Hruz contended: "In essence, what is being done with these children is uncontrolled experimentation on them and they are not even being told that they are being experimented on. It is not presented in that way."

The scholars also noted that gender dysphoria in children does not often persist into adulthood.

In biological males, persistence of gender dysphoria has ranged from 2.2 to 30 percent, and in biological females, persistence has ranged from 12 to 50 percent, according to the American Psychiatric Association.

Mayer, who recently retired as professor of statistics and biostatistics at Arizona State University and scholar-in-residence at Johns Hopkins University, warned in an interview with CP that putting children through hormone therapy could almost eliminate the possibility that gender dysphoria will stop persisting into adulthood.

"The benefits are that you will have this person to be more comfortable in their identity," he said. "But what choice do you give a kid who has been without hormones for three years? And now, a lot of these kids may just go along. You are foreclosing on the chance for them to return to a gender identity consistent with their biological sex."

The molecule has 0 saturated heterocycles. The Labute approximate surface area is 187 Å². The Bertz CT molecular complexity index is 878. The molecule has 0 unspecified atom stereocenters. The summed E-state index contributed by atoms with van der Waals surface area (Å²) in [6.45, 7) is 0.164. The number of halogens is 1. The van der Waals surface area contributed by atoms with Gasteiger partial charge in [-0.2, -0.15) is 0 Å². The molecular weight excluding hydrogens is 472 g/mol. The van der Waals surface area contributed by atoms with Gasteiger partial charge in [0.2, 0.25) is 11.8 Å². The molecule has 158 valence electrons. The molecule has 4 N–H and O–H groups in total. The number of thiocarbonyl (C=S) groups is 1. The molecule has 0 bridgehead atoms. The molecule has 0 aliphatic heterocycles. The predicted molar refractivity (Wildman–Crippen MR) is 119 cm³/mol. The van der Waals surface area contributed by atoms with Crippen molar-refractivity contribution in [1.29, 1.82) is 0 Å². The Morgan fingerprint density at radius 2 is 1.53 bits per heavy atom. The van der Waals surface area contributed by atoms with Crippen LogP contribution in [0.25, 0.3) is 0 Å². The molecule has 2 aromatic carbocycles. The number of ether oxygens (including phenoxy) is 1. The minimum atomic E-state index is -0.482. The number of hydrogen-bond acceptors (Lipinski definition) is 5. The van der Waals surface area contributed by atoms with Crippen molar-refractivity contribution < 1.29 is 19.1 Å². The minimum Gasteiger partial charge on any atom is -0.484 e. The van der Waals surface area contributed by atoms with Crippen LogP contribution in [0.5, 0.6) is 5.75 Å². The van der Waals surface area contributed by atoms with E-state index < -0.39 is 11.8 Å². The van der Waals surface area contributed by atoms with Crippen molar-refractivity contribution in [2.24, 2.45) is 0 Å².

Sex Reassignment Surgery

According to the Encyclopedia of Surgery, the number of gender reassignment procedures conducted in the United States each year is estimated at between 100 and 500.

Transitioning to the opposite sex requires several surgeries.

For males transitioning to females, Cretella explained that one would need facial reconstruction, reduction of the Adam's apple, breast implants, surgical castration, and surgery to remove the penis and construct a "neovagina." The neovagina is "really just a pouch," she noted. Also, the urinary tract must be re-routed.